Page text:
Commander Miles Sheffield is a rising star in the US Navy, patronized by Admiral Eugene Justice, to the silent envy of many, including his XO and Chief on his first command mission aboard a nuclear submarine, the Lansing. This maiden voyage also turns out to be the ultimate challenge: a failed Korean nuclear missile causes a disastrous explosion which knocks his means of communications out of order, so he fears to be incommunicado in a nuclear war against an unknown enemy. Now his rivals believe his inexperience and unwillingness to man battle stations amount to desertion in war time, and plan a mutiny: they have the doctor skip him for necessary iodine shots so he'll be too sick to resist when the XO seizes command- his loyal supporters must get it back fast, for even the admiral sees no alternative then have the nearby Mako hunt them down to eliminate them before they start World War III...Written by
AS Ryan Alford:
Hey, come on, I'll be home before you know it.
You're not gonna be here for when the baby's born.
AS Ryan Alford:
We knew that this would happen if I volunteered for submarines, the navy will send me a message as soon as the baby is born.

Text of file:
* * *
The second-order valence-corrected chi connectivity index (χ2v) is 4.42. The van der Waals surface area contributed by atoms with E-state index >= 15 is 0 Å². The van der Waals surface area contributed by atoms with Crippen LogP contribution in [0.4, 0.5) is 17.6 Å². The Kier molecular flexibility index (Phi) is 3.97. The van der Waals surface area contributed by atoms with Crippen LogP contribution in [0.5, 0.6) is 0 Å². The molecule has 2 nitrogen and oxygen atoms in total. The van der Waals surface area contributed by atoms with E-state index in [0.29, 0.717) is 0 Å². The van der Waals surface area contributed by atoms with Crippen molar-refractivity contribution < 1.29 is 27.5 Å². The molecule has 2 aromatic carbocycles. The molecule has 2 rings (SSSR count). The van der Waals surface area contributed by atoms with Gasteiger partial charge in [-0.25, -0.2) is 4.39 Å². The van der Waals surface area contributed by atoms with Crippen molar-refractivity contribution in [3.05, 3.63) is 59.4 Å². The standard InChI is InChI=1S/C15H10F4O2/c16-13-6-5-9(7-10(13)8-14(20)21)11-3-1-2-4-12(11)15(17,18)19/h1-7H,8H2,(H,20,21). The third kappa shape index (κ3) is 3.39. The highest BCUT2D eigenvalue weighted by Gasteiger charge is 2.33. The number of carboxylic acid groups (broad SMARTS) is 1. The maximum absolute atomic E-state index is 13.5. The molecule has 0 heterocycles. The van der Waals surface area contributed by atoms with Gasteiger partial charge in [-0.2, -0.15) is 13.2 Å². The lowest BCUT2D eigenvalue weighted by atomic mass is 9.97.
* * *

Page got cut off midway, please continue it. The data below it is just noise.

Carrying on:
Who's gonna help me in the meantime? I don't know anybody here yet.
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Couldn't finish it
It wasn't bad for about the first half but it got so completely ridiculous I had to bail. The inciting incident is pretty ballsy for a TV film.
But would a sub's Captain and XO really go out on the sail to see it a nuke exploded a couple miles away? And as dumb as that was, would they really develop strong radiation sickness so quickly? And the captain is given a shot of iodine because of radiation acute radiation sickness and five minutes later he is fine. That's Star Trek medicine, not reality, unless that iodine was laced with amphetamines.
Could an American navy sub really have so many scheming nutters on board? That would be rather terrifying.
There are comparisons to Crimson Tide, but to some degree, submarine movies tend to be very similar because of the nature of subs. And there was a famous Soviet sub incident in the Cuban Missile Crisis where the officers differed sharply on whether to use a nuclear torpedo.
The great thing about Crimson Tide was both sides had a fairly plausible argument. Though, granted, at least to my civilian understanding, the captain there could not relieve the XO for refusing to launch regardless of the XO's reasoning. That's the whole point of the two man rule.
But it all seemed somewhat reasonable. In this film, you have scheming nutters and officers easily swayed by nutters. And one of the nutters believes the USSR still exists. Silly silly silly. Also, the stakes here are much less than those in Crimson Tide. If indeed WWIII has broken out, they are just one boat of many others, in addition to all the other nukes in the US arsenal. They are in most practical terms pretty much irrelevant.
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